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Philipp Schüle edited this page Jul 26, 2018 · 1 revision

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Almost every data set contains one or more date or time informations. That may be a birthday in a Contact, start- and endtimes for events or a modification time of a arbitrary data set.

Several possible digital representations of time and date information and the facts of timeshift and different end user representations of these informations, can cause major problems when dealing with time and date information and are a frequent source of confusing bugs.

Therefore we maintain strict rules for dealing with these kind of data to minimise the potential fault sources.

Database layer

As any modern database supports some kind of a dateTime data type, that format is to be used. This has the advantage, that time related stuff can be delegated to the database where it is computed with more performance in most cases.

The timezone of the these informations is always in UTC.

Some Database brands support automatic timezone conversion of dateTime data depending on the defined localistation of the client. Moreover some php database adapters also support this kind of transformations. We don't use any of those features. Thus the database connections are not made with any localisations and in UTC and also the php database adopters are to be invoked without any localisation.

PHP application layer

Within the php application layer, we always represent dateTime informations as Tinebase_DateTime objects in UTC. That means, on one hand the storage backend classes convert the backends native representations from and to Tinebase_DateTime objects in UTC, and on the other hand the frontend servers convert Tinebase_DateTime objects from an to the dateTime representation and timezones required by the client.

Tinebase_DateTime extends PHP natives DateTime Object with some convenience methods and handling for PHP versions < 5.3. More details about this can be found here

Example: An addressbook SQL query result comes up with a ISO 8601 formated string representing the birthday information of a contact in UTC (this is the case for native dateTime fields from the database). The Adressbook_Backend_SQL classe converts this into a Tinebase_DateTime Object when generating the corresponding Contact object and leaves the timezone untouched. All following code leaves this representation as it is. At last the Addressbook_Json class converts this Tinebase_DateTime object into the ISO 8601 representation in user-time which is defined as the interface for the ext JS client.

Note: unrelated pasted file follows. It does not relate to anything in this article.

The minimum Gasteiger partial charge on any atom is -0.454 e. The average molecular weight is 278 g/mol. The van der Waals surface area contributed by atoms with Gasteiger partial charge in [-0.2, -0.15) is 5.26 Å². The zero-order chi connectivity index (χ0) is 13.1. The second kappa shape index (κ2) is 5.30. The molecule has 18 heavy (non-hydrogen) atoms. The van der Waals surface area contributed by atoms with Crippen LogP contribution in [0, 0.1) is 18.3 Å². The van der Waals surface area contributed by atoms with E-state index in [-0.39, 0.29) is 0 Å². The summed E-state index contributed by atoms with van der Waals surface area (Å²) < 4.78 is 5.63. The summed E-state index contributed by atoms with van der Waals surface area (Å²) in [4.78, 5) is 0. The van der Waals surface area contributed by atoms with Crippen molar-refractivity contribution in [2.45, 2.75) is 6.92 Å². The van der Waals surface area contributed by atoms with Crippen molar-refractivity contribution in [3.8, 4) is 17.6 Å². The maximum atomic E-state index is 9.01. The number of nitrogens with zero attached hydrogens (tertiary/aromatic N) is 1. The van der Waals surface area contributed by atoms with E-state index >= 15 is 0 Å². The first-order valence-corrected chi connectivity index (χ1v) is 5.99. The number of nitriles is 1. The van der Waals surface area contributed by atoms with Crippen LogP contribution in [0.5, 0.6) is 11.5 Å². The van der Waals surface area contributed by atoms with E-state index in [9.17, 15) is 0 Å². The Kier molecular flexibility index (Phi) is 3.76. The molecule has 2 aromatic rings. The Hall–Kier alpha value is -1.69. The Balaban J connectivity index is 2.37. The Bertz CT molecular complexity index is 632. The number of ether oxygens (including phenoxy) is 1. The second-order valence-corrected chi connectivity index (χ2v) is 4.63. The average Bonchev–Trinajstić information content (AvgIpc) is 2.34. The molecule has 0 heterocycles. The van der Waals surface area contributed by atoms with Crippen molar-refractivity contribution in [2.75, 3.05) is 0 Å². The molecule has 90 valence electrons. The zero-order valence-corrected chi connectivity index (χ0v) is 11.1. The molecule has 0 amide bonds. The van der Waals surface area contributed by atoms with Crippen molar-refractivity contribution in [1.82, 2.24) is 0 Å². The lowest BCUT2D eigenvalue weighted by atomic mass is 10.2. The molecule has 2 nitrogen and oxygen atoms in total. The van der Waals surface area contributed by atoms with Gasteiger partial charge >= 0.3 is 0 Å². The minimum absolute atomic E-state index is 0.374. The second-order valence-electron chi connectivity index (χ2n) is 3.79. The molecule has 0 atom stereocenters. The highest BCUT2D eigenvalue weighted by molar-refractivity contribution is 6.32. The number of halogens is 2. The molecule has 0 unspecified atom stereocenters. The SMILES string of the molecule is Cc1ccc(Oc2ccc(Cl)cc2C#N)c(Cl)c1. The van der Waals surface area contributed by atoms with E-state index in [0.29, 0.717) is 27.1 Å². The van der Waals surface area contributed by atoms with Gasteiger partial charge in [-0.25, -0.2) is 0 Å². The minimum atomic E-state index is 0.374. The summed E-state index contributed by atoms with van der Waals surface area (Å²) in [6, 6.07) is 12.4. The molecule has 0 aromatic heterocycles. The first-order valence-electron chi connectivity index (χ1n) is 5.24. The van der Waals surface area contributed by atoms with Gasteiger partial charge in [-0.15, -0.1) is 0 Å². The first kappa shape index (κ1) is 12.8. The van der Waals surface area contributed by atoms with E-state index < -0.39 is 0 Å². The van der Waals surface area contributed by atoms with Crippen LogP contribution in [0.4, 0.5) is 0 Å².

Client layer

Different clients define different dateTime representations in their interfaces. As described above, thus the convertion to the clients representation is done in the server which serves the particular client.


All dateTime information are represented in ISO 8601 at client time

Example PHP JSON Server:

 // get clients timezone from framework, e.g. 'Europe/Berlin'
 $timezone = Zend_Registry::get( 'userTimeZone' );
 // set timezone of date to users timezone
 $isoString = $date->setTimezone($timezone);
 // get iso representation
 $dateString =  $date->format('Y-m-d H:i:s');

Example JS JSON Client:

 // get iso representation for client transport
 var isoString = date.format( 'c' );
 // create new Ext.Date object from JSON iso transport
 var date = Date.parseDate( isoString, 'c' );
 // automatic date conversion in objects
 var s = new{
   fields: [{name: someDateField, type: 'date', format: 'c'}],
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